Attention: You are using an outdated browser, device or you do not have the latest version of JavaScript downloaded and so this website may not work as expected. Please download the latest software or switch device to avoid further issues.

News > Fondly Remembered > Don Hassall OH 1943-50

Don Hassall OH 1943-50

We recently learnt of the sad passing of Don Hassall (OH 1943-50 ) who died at the end of 2022.  His daughter, Julia Hassall wrote the following obituary:

My father, Don Hassall, who has died aged 89, was an educationist and lay preacher who worked in Bradford for much of his career. A socialist and a pacifist, he met his wife, Zoe Wiley, a fever nurse, while working as a hospital orderly instead of undertaking military national service.

Don was born in Manchester, to May (nee Ridd), a clerical worker, and Arthur Hassall, who worked for the electricity board. The family moved to Hull, East Yorkshire when Don was five and he attended Hymers College there. After graduating from Leeds University with a degree in English, French, and History, Don became a teacher of Religious Education.

He and Zoe married in 1957, and in the same year, he joined the staff of Hemsworth Grammar School in Wakefield. He moved in 1962 to Havelock School in Grimsby, then in 1964 to Margaret MacMillan College, a further and higher education college in Bradford (now known as Bradford College), where he rose to become head of teacher education and remained for the rest of his career.

Between 1973 and 1974, Don took a sabbatical from his role to gain an MA in Religious Studies and Education at Lancaster University. Back at Bradford College, he played a major role in developing the approved Religious Education syllabus for Bradford Education Authority, was responsible for building up undergraduate and postgraduate primary teacher training, and developed a number of in-service professional development courses including the Master of Education Degree in conjunction with the University of Bradford.

In the early 1990s, he and colleagues arranged for Bradford students to undertake teaching practice in Pakistan. After formally retiring in 1993, he worked with the Urban Learning Foundation in London and assessed religious education in primary schools across North Yorkshire.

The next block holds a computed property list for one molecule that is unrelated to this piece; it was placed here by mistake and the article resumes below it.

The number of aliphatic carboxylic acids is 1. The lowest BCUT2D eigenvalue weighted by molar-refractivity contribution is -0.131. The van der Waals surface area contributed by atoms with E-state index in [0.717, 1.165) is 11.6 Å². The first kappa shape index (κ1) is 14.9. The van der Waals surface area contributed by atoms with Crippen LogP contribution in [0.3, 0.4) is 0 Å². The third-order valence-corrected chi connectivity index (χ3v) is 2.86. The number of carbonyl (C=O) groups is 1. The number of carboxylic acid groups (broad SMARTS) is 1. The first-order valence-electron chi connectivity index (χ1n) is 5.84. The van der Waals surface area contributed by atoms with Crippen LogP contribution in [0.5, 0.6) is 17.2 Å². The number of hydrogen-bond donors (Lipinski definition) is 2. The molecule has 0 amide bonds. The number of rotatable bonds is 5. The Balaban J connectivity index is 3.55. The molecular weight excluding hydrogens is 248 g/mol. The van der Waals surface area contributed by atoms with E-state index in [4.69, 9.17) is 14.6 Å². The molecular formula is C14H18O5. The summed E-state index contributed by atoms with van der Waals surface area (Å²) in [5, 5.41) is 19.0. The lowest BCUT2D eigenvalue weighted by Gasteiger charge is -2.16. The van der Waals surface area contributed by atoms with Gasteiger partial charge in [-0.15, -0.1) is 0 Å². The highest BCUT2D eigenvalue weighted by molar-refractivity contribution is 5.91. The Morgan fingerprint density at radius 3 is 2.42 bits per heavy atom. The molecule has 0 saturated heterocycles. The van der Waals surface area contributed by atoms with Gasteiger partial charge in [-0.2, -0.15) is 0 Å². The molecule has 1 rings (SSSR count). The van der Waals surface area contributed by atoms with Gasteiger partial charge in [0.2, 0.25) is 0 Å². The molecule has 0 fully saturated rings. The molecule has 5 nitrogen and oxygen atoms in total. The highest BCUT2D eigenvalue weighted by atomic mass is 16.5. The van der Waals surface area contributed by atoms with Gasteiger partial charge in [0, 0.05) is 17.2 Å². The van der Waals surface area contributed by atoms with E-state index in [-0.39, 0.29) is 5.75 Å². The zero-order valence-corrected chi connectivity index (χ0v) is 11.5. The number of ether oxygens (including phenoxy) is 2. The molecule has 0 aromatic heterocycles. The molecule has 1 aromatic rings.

Don sought to bring people together. A member of the congregation at Eldwick Methodist Church, near Bingley, where he was a Sunday School co-ordinator, steward, and treasurer, described him as someone who “lived what he believed and always treated others with respect – even lively teenagers”.

As a teacher of religious education, he always looked for core principles and values in different faiths that united rather than divided people.

In 2001, during the Bradford riots, he wrote to the Bradford Telegraph and Argus on behalf of local schools and religious leaders to “affirm our support for and belief in Bradford as a multifaith and multicultural city”.

During this period, he helped develop the Interfaith Education Centre in Bradford, using his scholarly knowledge of world religions and skillful communication to find connections and understandings between faith groups and communities.

In retirement, Don loved spending time with his grandchildren, skimming stones in the sea, making up exciting stories, and planning grand expeditions to Cornwall. In later years, when he developed dementia, roles changed and Zoe supported him.

Zoe survives him, as do his daughters – my sister, Sue, and me – his grandchildren, Lucy, Matthew, and Annabel, and his great-grandson, Malachi.

Similar stories

Most read

Andy with his grandson

We heard from former Junior School Teacher, Andy Taylor about his memories of Hymers More...

David with wife Cheryl on a visit in 2016

David Meggitt (OH 1952-62) reflected on his time at Hymers and how his Civil Engineering career combined with music More...

Paul Scott (OH 1986-96) started the website business, Eyeweb, with a friend in 2002 More...

Have your say

This website is powered by